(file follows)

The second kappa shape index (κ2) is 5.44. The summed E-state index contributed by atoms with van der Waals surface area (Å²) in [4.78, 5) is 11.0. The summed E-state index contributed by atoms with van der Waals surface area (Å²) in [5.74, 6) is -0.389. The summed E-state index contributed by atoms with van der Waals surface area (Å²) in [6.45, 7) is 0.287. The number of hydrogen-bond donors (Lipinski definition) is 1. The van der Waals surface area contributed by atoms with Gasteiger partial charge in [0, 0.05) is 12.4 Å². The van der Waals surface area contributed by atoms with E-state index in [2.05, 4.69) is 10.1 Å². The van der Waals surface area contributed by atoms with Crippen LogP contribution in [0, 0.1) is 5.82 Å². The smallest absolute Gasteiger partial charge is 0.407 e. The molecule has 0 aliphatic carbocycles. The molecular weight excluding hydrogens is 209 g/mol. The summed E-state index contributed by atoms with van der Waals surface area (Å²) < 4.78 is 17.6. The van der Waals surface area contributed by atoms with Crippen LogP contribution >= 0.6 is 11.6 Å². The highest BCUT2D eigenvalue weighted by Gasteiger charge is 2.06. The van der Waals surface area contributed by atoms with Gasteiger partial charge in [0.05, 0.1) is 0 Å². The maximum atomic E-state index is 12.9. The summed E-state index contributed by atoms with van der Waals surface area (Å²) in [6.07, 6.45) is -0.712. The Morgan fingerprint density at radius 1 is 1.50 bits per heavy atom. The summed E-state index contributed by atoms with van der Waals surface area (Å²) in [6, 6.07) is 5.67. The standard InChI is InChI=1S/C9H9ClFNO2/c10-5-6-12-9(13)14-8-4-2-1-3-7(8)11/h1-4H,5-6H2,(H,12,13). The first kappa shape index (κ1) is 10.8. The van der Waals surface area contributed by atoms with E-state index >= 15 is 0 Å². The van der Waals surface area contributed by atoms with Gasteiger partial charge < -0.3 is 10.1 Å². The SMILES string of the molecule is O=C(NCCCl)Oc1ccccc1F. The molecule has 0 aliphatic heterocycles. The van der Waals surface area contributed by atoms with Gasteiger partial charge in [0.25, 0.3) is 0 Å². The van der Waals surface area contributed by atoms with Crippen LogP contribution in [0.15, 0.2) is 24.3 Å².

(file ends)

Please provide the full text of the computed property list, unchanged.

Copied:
The second kappa shape index (κ2) is 5.44. The summed E-state index contributed by atoms with van der Waals surface area (Å²) in [4.78, 5) is 11.0. The summed E-state index contributed by atoms with van der Waals surface area (Å²) in [5.74, 6) is -0.389. The summed E-state index contributed by atoms with van der Waals surface area (Å²) in [6.45, 7) is 0.287. The number of hydrogen-bond donors (Lipinski definition) is 1. The van der Waals surface area contributed by atoms with Gasteiger partial charge in [0, 0.05) is 12.4 Å². The van der Waals surface area contributed by atoms with E-state index in [2.05, 4.69) is 10.1 Å². The van der Waals surface area contributed by atoms with Crippen LogP contribution in [0, 0.1) is 5.82 Å². The smallest absolute Gasteiger partial charge is 0.407 e. The molecule has 0 aliphatic carbocycles. The molecular weight excluding hydrogens is 209 g/mol. The summed E-state index contributed by atoms with van der Waals surface area (Å²) < 4.78 is 17.6. The van der Waals surface area contributed by atoms with Crippen LogP contribution >= 0.6 is 11.6 Å². The highest BCUT2D eigenvalue weighted by Gasteiger charge is 2.06. The van der Waals surface area contributed by atoms with Gasteiger partial charge in [0.05, 0.1) is 0 Å². The maximum atomic E-state index is 12.9. The summed E-state index contributed by atoms with van der Waals surface area (Å²) in [6.07, 6.45) is -0.712. The Morgan fingerprint density at radius 1 is 1.50 bits per heavy atom. The summed E-state index contributed by atoms with van der Waals surface area (Å²) in [6, 6.07) is 5.67. The standard InChI is InChI=1S/C9H9ClFNO2/c10-5-6-12-9(13)14-8-4-2-1-3-7(8)11/h1-4H,5-6H2,(H,12,13). The first kappa shape index (κ1) is 10.8. The van der Waals surface area contributed by atoms with E-state index >= 15 is 0 Å². The van der Waals surface area contributed by atoms with Gasteiger partial charge < -0.3 is 10.1 Å². The SMILES string of the molecule is O=C(NCCCl)Oc1ccccc1F. The molecule has 0 aliphatic heterocycles. The van der Waals surface area contributed by atoms with Gasteiger partial charge in [0.25, 0.3) is 0 Å². The van der Waals surface area contributed by atoms with Crippen LogP contribution in [0.15, 0.2) is 24.3 Å².